Punishment in Tudor times was harsh, violent and cruel. It was hoped that the violent nature of it would deter others from committing the same crimes.
It is said that over 70,000 were executed during the reign of Henry VIII.
Royalty and Nobility
The Star Chamber: Located in the Palace of Westminster and used for the trials of royalty and nobility for crimes such as heresy and high treason. They were closed, secret sessions made up of privy councillors and judges. There was no jury, witnesses or right to appeal the decision.
These sessions were used as a political weapon against anyone that opposed the policies and rule of the reigning monarch. As the privy councillors were advisers to the monarch, it was rare for them to decide a case against the monarch’s favour.
Many crimes committed by royalty or nobility included:
High Treason: Betraying one’s country, conspiring to kill or overthrow a monarch or government.
Sedition: Conduct of speech inciting people to rebel against a monarch or state.
Rebellion: Resistance against a government or monarch.
Heresy: Opinion or belief at odds with established religious beliefs.
These crimes could result in death; beheading by either axe or sword, or the taking of land, titles and wealth.
If there was a public execution, it would be celebrated as a day out by the masses. People would queue over night to get the best view. The execution would be attended by sellers and their wares, including pies, ale and execution memorabilia.
Other crimes in Tudor history could include:
Hanging: Being hung by a rope around the neck. Also used for the poor for crimes like Murder and Stealing.
Burning at the Stake: Being tied to a wooden stake above a bonfire, set alight. Used for Witchcraft and Treason.
Boiled Alive: A person placed in a cauldron of boiling liquid. This was used in Tudor times for attempted Murder, but was quite rare.
Pressed: Crushed to death.
Branding: Using hot irons to burn letters onto skin to show the crime committed. ‘M’ for Murder, ‘V’ for Vagrancy.
Whipping Post: A person would be chained to a post in the street, stripped to the waist and whipped. This was used for stealing, including food. Stealing could also result in limbs being cut off.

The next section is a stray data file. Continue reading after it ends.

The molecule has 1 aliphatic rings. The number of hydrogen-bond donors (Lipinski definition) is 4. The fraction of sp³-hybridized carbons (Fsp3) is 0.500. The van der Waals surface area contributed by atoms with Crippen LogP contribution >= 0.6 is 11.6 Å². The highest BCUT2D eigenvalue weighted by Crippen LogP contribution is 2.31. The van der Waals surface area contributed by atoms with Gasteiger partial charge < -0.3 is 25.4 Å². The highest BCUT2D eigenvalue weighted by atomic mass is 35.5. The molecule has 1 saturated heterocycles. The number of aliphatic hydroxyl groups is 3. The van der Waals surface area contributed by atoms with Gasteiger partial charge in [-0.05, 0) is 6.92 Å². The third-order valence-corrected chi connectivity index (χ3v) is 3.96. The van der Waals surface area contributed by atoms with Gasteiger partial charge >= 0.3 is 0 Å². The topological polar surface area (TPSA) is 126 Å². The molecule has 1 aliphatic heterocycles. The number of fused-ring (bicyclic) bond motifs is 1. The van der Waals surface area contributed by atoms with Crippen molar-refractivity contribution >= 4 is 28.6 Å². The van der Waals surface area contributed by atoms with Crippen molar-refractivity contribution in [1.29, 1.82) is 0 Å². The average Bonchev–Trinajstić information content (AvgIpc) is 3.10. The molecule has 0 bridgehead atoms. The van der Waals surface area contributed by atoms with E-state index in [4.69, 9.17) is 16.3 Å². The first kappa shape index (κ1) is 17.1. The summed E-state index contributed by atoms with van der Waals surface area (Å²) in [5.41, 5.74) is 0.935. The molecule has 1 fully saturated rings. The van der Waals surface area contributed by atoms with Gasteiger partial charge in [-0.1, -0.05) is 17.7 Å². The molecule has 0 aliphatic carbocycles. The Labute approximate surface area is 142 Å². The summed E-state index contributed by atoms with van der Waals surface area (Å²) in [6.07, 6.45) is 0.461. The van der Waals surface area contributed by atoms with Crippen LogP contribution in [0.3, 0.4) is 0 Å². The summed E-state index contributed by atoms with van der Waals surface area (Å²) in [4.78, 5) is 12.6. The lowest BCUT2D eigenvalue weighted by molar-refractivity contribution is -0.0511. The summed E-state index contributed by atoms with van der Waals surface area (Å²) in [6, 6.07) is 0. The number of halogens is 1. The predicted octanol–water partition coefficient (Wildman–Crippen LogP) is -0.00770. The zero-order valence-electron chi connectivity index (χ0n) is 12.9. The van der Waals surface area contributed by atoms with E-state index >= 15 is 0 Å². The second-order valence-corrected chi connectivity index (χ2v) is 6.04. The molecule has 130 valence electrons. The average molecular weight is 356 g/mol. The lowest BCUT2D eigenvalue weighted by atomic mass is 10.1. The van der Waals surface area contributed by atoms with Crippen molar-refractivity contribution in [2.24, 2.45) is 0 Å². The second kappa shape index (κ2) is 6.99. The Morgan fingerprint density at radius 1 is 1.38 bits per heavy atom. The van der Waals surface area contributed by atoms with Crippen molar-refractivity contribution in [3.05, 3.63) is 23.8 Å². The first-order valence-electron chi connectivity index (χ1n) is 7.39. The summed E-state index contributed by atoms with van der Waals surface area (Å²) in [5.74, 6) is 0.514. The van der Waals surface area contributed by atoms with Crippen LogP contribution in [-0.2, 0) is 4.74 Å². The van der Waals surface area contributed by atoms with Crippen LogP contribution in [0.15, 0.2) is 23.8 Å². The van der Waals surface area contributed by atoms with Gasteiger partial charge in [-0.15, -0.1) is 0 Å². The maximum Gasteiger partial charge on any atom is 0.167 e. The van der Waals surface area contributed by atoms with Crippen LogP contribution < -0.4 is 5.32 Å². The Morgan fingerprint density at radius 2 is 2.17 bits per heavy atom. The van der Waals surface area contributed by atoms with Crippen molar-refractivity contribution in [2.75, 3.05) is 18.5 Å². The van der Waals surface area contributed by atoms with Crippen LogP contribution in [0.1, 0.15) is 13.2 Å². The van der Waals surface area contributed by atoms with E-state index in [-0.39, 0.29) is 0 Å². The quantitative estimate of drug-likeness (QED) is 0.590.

The Stocks: A wooden block with holes in for the feet. A person would be locked into the stocks and people would throw rubbish and rotten eggs at them, and humiliate and ridicule them. These were used for minor crimes.
The Pillory: Similar to the stocks, but the person would be standing with their head and hands locked into a wooden block in the marketplace. Passers-by could then humiliate, jeer at them and ridicule them.
Ducking Stool: A wooden armchair connected to a long wooden beam then fixed as a seesaw on the edge of the river, sometimes it was on wheels with the chair hung by a chain from the end of the beam. The person was strapped into the chair to stop them falling out and It was used as a form of humiliation with many ducking’s taking place.
Ducking was also used when a woman had been accused of witchcraft, but for this a stool was not used. The woman’s right thumb would be tied to her left big toe and she would have a rope attached to her waist. She would be dropped into the water, if she floated she was deemed to be guilty (then burnt at the stake) and if she sank, she was innocent, therefore either way resulted in death.
The Brank (Gossip’s Bridle): Used on women that were too loose with their tongue and liked to gossip. This was an iron structure worn over the head like a cage. A metal strip fitted into the mouth so that any movement of the tongue would cause severe injury.
The Drunkard’s Cloak: A barrel with holes cut out of it for the head and hands, that was placed on a drunk person who was then forced to walk the streets, while being jeered at ridiculed at.